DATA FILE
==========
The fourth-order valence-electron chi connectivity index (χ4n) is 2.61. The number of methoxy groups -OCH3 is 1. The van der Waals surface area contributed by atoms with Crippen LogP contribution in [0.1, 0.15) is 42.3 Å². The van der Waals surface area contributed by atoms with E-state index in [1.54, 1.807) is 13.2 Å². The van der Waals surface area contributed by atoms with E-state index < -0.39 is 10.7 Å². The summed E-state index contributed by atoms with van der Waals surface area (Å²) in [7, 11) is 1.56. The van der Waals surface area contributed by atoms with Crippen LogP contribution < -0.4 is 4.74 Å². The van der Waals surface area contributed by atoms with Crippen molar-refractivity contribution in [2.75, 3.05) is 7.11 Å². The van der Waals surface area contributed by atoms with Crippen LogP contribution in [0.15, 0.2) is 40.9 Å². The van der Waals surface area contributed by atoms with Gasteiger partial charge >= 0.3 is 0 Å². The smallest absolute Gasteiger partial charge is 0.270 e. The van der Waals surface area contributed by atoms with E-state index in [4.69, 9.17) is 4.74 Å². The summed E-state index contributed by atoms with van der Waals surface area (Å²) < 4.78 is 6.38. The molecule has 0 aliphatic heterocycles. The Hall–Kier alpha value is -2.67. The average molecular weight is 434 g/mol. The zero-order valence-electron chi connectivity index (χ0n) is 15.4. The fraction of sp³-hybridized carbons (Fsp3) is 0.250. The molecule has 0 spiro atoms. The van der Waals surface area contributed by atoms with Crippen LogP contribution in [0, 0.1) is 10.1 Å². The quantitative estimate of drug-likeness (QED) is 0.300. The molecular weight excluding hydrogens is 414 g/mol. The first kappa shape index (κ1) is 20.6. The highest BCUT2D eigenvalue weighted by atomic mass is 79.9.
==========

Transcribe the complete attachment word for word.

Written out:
The fourth-order valence-electron chi connectivity index (χ4n) is 2.61. The number of methoxy groups -OCH3 is 1. The van der Waals surface area contributed by atoms with Crippen LogP contribution in [0.1, 0.15) is 42.3 Å². The van der Waals surface area contributed by atoms with E-state index in [1.54, 1.807) is 13.2 Å². The van der Waals surface area contributed by atoms with E-state index < -0.39 is 10.7 Å². The summed E-state index contributed by atoms with van der Waals surface area (Å²) in [7, 11) is 1.56. The van der Waals surface area contributed by atoms with Crippen LogP contribution < -0.4 is 4.74 Å². The van der Waals surface area contributed by atoms with Crippen molar-refractivity contribution in [2.75, 3.05) is 7.11 Å². The van der Waals surface area contributed by atoms with Crippen LogP contribution in [0.15, 0.2) is 40.9 Å². The van der Waals surface area contributed by atoms with Gasteiger partial charge >= 0.3 is 0 Å². The smallest absolute Gasteiger partial charge is 0.270 e. The van der Waals surface area contributed by atoms with E-state index in [4.69, 9.17) is 4.74 Å². The summed E-state index contributed by atoms with van der Waals surface area (Å²) < 4.78 is 6.38. The molecule has 0 aliphatic heterocycles. The Hall–Kier alpha value is -2.67. The average molecular weight is 434 g/mol. The zero-order valence-electron chi connectivity index (χ0n) is 15.4. The fraction of sp³-hybridized carbons (Fsp3) is 0.250. The molecule has 0 spiro atoms. The van der Waals surface area contributed by atoms with Crippen LogP contribution in [0, 0.1) is 10.1 Å². The quantitative estimate of drug-likeness (QED) is 0.300. The molecular weight excluding hydrogens is 414 g/mol. The first kappa shape index (κ1) is 20.6. The highest BCUT2D eigenvalue weighted by atomic mass is 79.9.